Emanuel Swedenborg: Invitation to the New Church

(ca. 1760–1772)


Swedenborg never published Invitation to the New Church. Legend has it that when he died in his modest lodgings in Clerkenwell, which was then on the edge of London, this unfinished paper lay on his desk beside his pen. It appears that his anticipated audience included the clergy of the Protestant churches and educated laypeople, who were the most likely to be familiar with Latin. Swedenborg had, however, encouraged and helped to finance the translation of some of his works into English. A clue to his greater intended audience lies in the statement in the syllabus that hereafter men and women were to be called not Evangelical or Reformed and still less Lutherans or Calvinists but rather Christians. It seems that Swedenborg did not envisage the establishment of a new Christian denomination but by the expression “New Church” meant a new spirit that would pervade all of the different Christian churches.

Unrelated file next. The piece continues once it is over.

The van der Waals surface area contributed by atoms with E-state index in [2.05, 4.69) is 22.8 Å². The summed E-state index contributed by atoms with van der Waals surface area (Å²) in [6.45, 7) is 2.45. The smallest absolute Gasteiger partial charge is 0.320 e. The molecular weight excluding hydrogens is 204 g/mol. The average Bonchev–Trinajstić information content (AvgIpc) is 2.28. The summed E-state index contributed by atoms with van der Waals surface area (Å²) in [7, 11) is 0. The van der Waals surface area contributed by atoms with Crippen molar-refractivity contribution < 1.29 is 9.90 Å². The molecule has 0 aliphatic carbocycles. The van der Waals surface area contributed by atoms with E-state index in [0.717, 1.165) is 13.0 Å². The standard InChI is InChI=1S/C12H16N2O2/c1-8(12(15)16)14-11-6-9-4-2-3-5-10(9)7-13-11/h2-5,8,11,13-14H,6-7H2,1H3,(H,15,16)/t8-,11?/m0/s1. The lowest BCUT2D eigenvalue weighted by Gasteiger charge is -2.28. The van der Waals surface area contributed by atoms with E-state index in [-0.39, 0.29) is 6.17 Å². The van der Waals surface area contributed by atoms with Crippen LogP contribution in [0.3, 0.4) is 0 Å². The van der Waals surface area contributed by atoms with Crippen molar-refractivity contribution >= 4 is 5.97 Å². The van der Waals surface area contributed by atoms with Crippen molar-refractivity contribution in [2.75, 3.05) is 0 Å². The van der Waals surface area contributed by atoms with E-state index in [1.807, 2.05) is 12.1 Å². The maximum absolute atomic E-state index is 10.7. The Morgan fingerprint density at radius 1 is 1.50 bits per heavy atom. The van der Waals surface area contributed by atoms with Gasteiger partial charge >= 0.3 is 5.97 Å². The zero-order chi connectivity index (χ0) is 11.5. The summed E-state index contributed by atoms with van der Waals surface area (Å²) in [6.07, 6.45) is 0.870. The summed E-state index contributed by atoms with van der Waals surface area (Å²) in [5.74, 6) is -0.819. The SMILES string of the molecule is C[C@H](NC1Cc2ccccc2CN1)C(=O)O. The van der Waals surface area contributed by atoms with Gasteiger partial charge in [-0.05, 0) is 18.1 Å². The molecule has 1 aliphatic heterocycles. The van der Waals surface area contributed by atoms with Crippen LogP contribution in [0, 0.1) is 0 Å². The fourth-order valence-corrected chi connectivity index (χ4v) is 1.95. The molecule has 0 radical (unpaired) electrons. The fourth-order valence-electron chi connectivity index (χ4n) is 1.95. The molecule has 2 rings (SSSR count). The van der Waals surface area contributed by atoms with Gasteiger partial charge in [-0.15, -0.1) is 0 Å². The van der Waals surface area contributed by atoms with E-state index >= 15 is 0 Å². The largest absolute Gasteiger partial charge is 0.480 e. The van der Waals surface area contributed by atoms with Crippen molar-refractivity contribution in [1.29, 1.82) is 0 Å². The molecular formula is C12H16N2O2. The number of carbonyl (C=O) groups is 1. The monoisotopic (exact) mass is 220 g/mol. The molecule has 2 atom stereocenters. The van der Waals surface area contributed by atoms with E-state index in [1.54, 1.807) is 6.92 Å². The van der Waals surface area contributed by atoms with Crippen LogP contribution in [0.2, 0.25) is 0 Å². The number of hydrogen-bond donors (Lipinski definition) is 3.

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Cardinal Richelieu, who helped finance the Thirty Years‘ War (Library of Congress)

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